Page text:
NEWARK, N.J. (AP) — On her way from London to Ithaca, New York, through Newark Liberty Airport on Wednesday morning, Cindy Gration found herself spending more time talking about the new automated passport kiosk she'd just used than it took to use the machine itself.
Count it as a small piece of validation of the new system, which debuted a few weeks ago but was officially unveiled Wednesday and touted as an advancement toward reducing lines at customs for international travelers.
Twenty kiosks are set up in Terminal C for arriving travelers, with 10 more scheduled to be installed soon. They're already in use in about 20 U.S. airports including New York's John F. Kennedy International Airport. They're planned for several more airports including Philadelphia, Los Angeles, Tampa, Phoenix and Minneapolis.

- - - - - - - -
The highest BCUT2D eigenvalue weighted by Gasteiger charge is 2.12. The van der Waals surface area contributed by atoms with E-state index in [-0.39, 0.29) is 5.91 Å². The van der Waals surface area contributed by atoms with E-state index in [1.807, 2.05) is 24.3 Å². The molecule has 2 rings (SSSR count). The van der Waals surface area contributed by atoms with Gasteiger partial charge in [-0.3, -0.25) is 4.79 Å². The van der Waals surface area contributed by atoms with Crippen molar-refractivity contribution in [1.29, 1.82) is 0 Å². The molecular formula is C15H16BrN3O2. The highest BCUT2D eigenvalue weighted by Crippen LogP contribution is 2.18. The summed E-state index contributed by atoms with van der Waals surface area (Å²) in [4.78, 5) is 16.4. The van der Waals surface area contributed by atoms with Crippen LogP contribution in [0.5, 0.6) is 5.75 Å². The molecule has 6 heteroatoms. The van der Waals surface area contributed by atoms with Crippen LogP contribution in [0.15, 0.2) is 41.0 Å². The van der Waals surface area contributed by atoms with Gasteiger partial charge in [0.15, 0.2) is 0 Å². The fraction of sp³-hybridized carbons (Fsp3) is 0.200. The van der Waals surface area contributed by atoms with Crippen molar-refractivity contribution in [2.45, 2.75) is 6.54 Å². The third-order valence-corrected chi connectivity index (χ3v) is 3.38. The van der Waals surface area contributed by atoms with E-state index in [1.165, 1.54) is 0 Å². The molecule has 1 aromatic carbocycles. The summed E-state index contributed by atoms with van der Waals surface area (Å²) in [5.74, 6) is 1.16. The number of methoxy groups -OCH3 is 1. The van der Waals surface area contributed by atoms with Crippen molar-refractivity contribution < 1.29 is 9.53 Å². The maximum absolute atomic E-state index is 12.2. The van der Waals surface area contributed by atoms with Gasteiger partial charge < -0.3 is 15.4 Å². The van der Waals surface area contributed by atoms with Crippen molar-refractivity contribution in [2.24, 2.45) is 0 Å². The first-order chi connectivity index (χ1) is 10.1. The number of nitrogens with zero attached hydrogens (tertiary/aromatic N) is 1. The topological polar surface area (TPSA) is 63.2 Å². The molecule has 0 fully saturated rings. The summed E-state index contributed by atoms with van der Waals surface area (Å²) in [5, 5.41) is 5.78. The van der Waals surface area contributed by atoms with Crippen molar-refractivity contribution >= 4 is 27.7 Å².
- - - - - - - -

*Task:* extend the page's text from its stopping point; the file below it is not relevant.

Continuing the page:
"This technology allows customers to have shorter connect times so they can meet their obligations, and that's really important," said Don Wright, United Airlines' vice president for Newark.
American citizens returning from international trips and Canadian citizens arriving in the U.S. for short business trips are eligible to use the service, said Robert Perez, director of U.S. Customs and Border Protection's New York field office.